Celebrities face damaged reputations

Dave Pouliot, a lawyer and founder of Coinmiles in Montreal, says he’s not sure if the actors can be held liable — but says he might think twice before approving another crypto-token-based business.

“It’s their personal reputational risk that’s at stake here. I think they’re actors, they’re being paid to publicly endorse a brand. So whether they could be found civilly liable, but there’s going to be reputational damage. They’re not likely to appear in another advertising of an investment nature,” said Pouliot.

His company doesn’t take investors’ money, instead offering bitcoin discounts to users. But Pouliot says he’d like to see the industry move to regulate, build in better protections and educate.

Tampa Bay Buccaneers quarterback Tom Brady attends a press conference after practice on Nov. 11 in Munich, Germany. He is one of the celebrities named in the lawsuit against FTX. (Matthias Schrader/The Associated Press)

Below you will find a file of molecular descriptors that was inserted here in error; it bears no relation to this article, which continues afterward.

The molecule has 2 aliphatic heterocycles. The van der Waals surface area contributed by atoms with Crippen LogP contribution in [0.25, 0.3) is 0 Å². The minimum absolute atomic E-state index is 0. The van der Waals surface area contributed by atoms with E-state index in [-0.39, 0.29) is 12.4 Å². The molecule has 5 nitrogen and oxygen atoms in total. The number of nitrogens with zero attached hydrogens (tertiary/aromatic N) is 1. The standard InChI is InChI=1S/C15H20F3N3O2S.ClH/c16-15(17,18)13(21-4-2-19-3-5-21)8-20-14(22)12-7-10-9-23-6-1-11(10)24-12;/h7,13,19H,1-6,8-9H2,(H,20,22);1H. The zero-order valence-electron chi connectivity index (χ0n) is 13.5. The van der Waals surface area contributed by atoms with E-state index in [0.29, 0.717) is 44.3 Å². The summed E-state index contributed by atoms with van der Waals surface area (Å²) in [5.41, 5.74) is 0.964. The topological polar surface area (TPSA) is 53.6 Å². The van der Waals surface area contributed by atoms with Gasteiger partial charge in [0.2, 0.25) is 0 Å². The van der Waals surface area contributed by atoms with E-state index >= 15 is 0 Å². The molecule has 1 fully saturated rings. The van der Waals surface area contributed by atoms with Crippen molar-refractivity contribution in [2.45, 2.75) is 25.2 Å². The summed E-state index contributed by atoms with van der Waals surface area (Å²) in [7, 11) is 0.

Part of the problem with FTX was how great its founder seemed.

Bankman-Fried is a former Massachusetts Institute of Technology physics student who worked at the elite financial firm Jane Street. After founding FTX, he attracted top investors from Silicon Valley and donated millions to politicians, pushing for regulatory changes.

The cracks appeared after a rival owner of the world’s largest exchange questioned the stability of FTX.

There was a three-day panic sell-off that cost billions of FTX.